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Book Condition: New in New dust jacket
New, Unread Hardcover copy in Fine Dust Jacket. No marks or writing. Catalog of an exhibition held at the High Museum of Art, Atlanta, Feb 9 - May 5, 2002. Scan shows actual copy. No International or Priority shipping for this heavy and/ or large sized book. ; 4to; 175 pages
Expressing the anxieties of the late nineteenth century and the uncertainties of the modern world, Edvard Munch (1862-1944) often depicted in his works dangerously seductive fin de siecle women, sickly figures, and isolated characters in barren landscapes. These powerful, haunting paintings are widely recognized and revered, especially his iconic work The Scream (1893). Yet few admirers of Munch's early works realize that the artist lived well into the twentieth century and was enormously productive almost to the time of his death. This compelling book, focusing on more than sixty of Munch's later paintings, reveals the surprising, vibrant work of a fascinating man who never ceased to grow as an artist.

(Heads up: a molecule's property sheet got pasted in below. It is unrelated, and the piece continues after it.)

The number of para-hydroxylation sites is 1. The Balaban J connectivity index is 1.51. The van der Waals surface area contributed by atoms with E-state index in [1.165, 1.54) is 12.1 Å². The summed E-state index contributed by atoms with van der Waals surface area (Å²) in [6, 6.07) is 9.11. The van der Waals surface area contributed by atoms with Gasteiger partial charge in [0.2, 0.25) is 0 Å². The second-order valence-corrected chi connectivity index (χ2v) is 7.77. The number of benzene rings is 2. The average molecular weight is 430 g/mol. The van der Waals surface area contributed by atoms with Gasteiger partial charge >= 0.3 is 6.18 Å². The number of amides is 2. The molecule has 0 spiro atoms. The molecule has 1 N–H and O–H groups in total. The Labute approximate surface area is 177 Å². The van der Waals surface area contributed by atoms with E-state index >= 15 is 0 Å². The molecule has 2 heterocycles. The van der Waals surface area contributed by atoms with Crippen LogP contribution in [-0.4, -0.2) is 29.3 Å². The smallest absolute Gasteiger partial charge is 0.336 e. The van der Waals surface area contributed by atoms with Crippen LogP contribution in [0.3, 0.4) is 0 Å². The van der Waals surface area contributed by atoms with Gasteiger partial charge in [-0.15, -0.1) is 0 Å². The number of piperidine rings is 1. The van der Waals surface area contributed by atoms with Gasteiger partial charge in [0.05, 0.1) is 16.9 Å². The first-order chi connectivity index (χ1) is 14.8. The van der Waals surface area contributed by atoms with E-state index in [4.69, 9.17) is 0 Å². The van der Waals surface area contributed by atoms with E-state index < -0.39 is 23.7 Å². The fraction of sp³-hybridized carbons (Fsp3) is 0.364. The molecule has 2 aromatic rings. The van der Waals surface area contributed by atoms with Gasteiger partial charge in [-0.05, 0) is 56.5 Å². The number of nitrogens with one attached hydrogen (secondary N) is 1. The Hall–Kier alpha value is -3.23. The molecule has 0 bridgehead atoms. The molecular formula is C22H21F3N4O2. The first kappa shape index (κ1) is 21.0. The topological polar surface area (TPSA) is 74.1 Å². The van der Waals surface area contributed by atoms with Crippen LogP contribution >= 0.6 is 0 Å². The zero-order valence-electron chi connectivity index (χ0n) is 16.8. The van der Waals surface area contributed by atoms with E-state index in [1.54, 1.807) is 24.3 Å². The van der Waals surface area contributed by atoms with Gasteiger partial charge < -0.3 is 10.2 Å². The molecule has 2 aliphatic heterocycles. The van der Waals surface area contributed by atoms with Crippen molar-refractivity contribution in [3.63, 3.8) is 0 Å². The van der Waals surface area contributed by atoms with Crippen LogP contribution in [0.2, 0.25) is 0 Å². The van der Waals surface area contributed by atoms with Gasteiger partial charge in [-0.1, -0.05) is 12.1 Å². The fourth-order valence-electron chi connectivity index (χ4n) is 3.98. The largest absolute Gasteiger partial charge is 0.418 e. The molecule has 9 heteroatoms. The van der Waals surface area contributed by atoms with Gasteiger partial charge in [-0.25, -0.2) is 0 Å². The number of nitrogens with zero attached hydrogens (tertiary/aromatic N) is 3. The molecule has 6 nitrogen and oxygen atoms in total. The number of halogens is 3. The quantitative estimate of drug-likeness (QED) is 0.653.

Following decades of restless wandering among the capitals of Europe, Munch suffered a breakdown in Copenhagen in 1908 and retreated to his native Norway. In 1916 he purchased an estate near present-day Oslo where he lived and worked, mostly in his outdoor studio, for the next twenty years. Although Munch never abandoned a deeply introspective approach to image-making, in his later works he expressed a new attachment to the visible world, adopting a fresh range of subjects and a looser, brighter painting style. The pictures of this period -- full of vivid color, evocative atmospheres, and visual drama -- are a revelation, casting new light on one of the most complex artists of the modern era.